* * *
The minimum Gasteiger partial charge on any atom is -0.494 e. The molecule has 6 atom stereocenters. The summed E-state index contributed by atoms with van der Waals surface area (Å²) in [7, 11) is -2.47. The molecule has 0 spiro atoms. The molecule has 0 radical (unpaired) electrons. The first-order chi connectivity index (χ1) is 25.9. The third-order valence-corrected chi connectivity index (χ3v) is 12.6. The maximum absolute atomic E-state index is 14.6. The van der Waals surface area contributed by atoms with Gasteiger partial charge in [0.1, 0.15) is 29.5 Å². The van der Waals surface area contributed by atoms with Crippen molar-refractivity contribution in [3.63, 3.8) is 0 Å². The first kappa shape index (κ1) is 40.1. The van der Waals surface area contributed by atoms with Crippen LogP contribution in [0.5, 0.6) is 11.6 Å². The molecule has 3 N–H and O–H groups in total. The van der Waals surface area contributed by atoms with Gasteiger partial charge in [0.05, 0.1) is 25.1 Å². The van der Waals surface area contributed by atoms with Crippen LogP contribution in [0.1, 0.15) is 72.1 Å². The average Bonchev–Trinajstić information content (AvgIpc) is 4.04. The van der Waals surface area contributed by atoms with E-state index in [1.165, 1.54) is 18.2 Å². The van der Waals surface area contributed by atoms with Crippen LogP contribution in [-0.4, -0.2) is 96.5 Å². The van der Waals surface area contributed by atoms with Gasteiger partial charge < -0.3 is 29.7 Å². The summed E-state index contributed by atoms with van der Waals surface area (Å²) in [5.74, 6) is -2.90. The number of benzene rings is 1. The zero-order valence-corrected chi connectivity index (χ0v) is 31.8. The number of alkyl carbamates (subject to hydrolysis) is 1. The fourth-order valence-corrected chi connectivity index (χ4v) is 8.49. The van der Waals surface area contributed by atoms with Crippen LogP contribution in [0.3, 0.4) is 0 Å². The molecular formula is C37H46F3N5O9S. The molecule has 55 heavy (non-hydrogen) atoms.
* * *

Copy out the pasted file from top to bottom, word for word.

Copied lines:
The minimum Gasteiger partial charge on any atom is -0.494 e. The molecule has 6 atom stereocenters. The summed E-state index contributed by atoms with van der Waals surface area (Å²) in [7, 11) is -2.47. The molecule has 0 spiro atoms. The molecule has 0 radical (unpaired) electrons. The first-order chi connectivity index (χ1) is 25.9. The third-order valence-corrected chi connectivity index (χ3v) is 12.6. The maximum absolute atomic E-state index is 14.6. The van der Waals surface area contributed by atoms with Gasteiger partial charge in [0.1, 0.15) is 29.5 Å². The van der Waals surface area contributed by atoms with Crippen molar-refractivity contribution in [3.63, 3.8) is 0 Å². The first kappa shape index (κ1) is 40.1. The van der Waals surface area contributed by atoms with Crippen LogP contribution in [0.5, 0.6) is 11.6 Å². The molecule has 3 N–H and O–H groups in total. The van der Waals surface area contributed by atoms with Gasteiger partial charge in [0.05, 0.1) is 25.1 Å². The van der Waals surface area contributed by atoms with Crippen LogP contribution in [0.1, 0.15) is 72.1 Å². The average Bonchev–Trinajstić information content (AvgIpc) is 4.04. The van der Waals surface area contributed by atoms with E-state index in [1.165, 1.54) is 18.2 Å². The van der Waals surface area contributed by atoms with Crippen LogP contribution in [-0.4, -0.2) is 96.5 Å². The van der Waals surface area contributed by atoms with Gasteiger partial charge < -0.3 is 29.7 Å². The summed E-state index contributed by atoms with van der Waals surface area (Å²) in [5.74, 6) is -2.90. The number of benzene rings is 1. The zero-order valence-corrected chi connectivity index (χ0v) is 31.8. The number of alkyl carbamates (subject to hydrolysis) is 1. The fourth-order valence-corrected chi connectivity index (χ4v) is 8.49. The van der Waals surface area contributed by atoms with Crippen LogP contribution in [0.3, 0.4) is 0 Å². The molecular formula is C37H46F3N5O9S. The molecule has 55 heavy (non-hydrogen) atoms.